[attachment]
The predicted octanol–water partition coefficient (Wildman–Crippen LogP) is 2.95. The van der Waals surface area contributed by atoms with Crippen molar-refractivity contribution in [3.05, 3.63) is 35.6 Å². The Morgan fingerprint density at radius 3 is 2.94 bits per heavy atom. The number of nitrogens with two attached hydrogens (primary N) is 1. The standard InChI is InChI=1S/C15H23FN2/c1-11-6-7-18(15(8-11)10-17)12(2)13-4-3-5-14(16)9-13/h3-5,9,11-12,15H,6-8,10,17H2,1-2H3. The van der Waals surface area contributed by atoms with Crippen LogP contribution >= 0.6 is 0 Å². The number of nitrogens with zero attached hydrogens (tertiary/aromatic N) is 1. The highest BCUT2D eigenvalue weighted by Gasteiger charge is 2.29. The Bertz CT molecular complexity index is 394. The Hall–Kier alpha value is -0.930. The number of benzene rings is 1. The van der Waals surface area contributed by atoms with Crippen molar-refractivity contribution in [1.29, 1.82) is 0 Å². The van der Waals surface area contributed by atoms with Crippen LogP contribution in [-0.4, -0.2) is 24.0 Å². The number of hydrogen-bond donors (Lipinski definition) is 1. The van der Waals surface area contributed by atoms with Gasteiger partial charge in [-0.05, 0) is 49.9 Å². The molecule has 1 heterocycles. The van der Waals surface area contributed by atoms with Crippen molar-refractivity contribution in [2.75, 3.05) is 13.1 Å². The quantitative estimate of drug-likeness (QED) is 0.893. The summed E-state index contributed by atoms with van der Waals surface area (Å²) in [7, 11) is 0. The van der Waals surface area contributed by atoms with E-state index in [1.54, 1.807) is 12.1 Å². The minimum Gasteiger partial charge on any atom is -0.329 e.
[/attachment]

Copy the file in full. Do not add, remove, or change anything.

The predicted octanol–water partition coefficient (Wildman–Crippen LogP) is 2.95. The van der Waals surface area contributed by atoms with Crippen molar-refractivity contribution in [3.05, 3.63) is 35.6 Å². The Morgan fingerprint density at radius 3 is 2.94 bits per heavy atom. The number of nitrogens with two attached hydrogens (primary N) is 1. The standard InChI is InChI=1S/C15H23FN2/c1-11-6-7-18(15(8-11)10-17)12(2)13-4-3-5-14(16)9-13/h3-5,9,11-12,15H,6-8,10,17H2,1-2H3. The van der Waals surface area contributed by atoms with Crippen LogP contribution >= 0.6 is 0 Å². The number of nitrogens with zero attached hydrogens (tertiary/aromatic N) is 1. The highest BCUT2D eigenvalue weighted by Gasteiger charge is 2.29. The Bertz CT molecular complexity index is 394. The Hall–Kier alpha value is -0.930. The number of benzene rings is 1. The van der Waals surface area contributed by atoms with Crippen molar-refractivity contribution in [1.29, 1.82) is 0 Å². The van der Waals surface area contributed by atoms with Crippen LogP contribution in [-0.4, -0.2) is 24.0 Å². The number of hydrogen-bond donors (Lipinski definition) is 1. The van der Waals surface area contributed by atoms with Gasteiger partial charge in [-0.05, 0) is 49.9 Å². The molecule has 1 heterocycles. The van der Waals surface area contributed by atoms with Crippen molar-refractivity contribution in [2.75, 3.05) is 13.1 Å². The quantitative estimate of drug-likeness (QED) is 0.893. The summed E-state index contributed by atoms with van der Waals surface area (Å²) in [7, 11) is 0. The van der Waals surface area contributed by atoms with E-state index in [1.54, 1.807) is 12.1 Å². The minimum Gasteiger partial charge on any atom is -0.329 e.